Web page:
In this regard Apple is no different from any other MNE. Strategic decisions relating to the operation of the business are formally made by the chief executive and senior management. Although the actual tasks, for example in relation to R & D are often performed at some other location.
The formal location of strategic decision making is not sufficient grounds for allocating most profits to where an MNE has its group head office.
The General Court leaves unanswered the question of the source of value added and where profits should be allocated. For example, value added could be derived from market structure, superior productivity, lower regulatory or other costs or anticompetitive practices. In this context the Commission decision to start two separate antitrust investigations into Apple is interesting (8; 9)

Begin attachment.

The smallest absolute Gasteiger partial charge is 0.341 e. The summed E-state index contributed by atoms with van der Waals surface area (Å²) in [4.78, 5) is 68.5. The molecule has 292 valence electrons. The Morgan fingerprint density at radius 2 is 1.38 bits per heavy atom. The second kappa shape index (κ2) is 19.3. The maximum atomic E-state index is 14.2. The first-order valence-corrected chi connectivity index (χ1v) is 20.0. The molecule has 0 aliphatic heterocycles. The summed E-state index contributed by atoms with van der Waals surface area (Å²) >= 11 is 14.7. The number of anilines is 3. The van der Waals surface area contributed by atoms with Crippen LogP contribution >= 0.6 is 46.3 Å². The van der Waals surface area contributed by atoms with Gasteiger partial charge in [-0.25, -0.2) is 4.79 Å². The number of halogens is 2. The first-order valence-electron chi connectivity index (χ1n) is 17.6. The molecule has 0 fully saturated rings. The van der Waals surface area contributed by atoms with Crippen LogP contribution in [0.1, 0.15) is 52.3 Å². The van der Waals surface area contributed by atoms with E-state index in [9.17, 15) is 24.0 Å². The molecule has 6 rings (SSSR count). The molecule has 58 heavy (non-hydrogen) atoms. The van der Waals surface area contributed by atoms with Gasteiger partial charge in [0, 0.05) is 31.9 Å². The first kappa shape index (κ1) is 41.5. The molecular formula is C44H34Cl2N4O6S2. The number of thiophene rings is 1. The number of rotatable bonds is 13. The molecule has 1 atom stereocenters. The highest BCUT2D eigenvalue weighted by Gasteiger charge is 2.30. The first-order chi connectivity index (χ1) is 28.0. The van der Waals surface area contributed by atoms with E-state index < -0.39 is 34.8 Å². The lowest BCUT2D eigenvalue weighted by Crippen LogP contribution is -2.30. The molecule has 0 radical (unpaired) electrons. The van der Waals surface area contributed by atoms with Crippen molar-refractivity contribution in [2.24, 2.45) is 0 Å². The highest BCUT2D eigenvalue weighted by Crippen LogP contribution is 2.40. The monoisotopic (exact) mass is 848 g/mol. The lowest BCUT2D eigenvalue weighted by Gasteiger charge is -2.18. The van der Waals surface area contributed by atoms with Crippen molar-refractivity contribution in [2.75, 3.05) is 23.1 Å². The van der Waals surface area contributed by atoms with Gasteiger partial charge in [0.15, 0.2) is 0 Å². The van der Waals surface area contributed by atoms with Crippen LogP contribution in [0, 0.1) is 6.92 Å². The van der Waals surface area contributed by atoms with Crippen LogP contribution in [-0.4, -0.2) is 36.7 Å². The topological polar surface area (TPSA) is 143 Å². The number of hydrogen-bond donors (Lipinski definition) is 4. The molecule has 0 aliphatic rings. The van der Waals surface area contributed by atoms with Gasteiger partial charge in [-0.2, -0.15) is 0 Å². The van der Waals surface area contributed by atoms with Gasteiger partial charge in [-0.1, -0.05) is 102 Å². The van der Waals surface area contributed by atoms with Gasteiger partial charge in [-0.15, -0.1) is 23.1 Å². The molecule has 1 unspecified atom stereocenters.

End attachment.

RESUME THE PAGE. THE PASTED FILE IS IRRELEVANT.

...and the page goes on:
In a number of instances where the evidence is ambiguous the judgement concludes in favour of Apple and Ireland. For example, a key point is whether Apple subsidiaries (ASI and AOI) had the ability to make key decisions. The judgement concludes that even though minutes do not give details of decisions, this defect is not sufficient to show “that those decisions were not taken” (Judgement par. 304).
The Apple Judgement states that documentation by Revenue in relation to the contested tax rulings was “insufficiently documented”. While this was considered a “regrettable methodological defect”, the court concluded this “defect is insufficient to show that the contested tax rulings were the result of a broad discretion exercised by the Irish tax authorities” (Judgement par. 500).
Effective Tax Rates for Apple in Ireland with a Replacement Tax Strategy
Apple replaced the stateless income strategy with a strategy based on switching intellectual property (I.P.) to Ireland to avail of large write downs against tax. The I.P. was financed via intragroup loans from a fellow subsidiary in Jersey resulting in large interest deductions against tax (See 10, pp 54-55).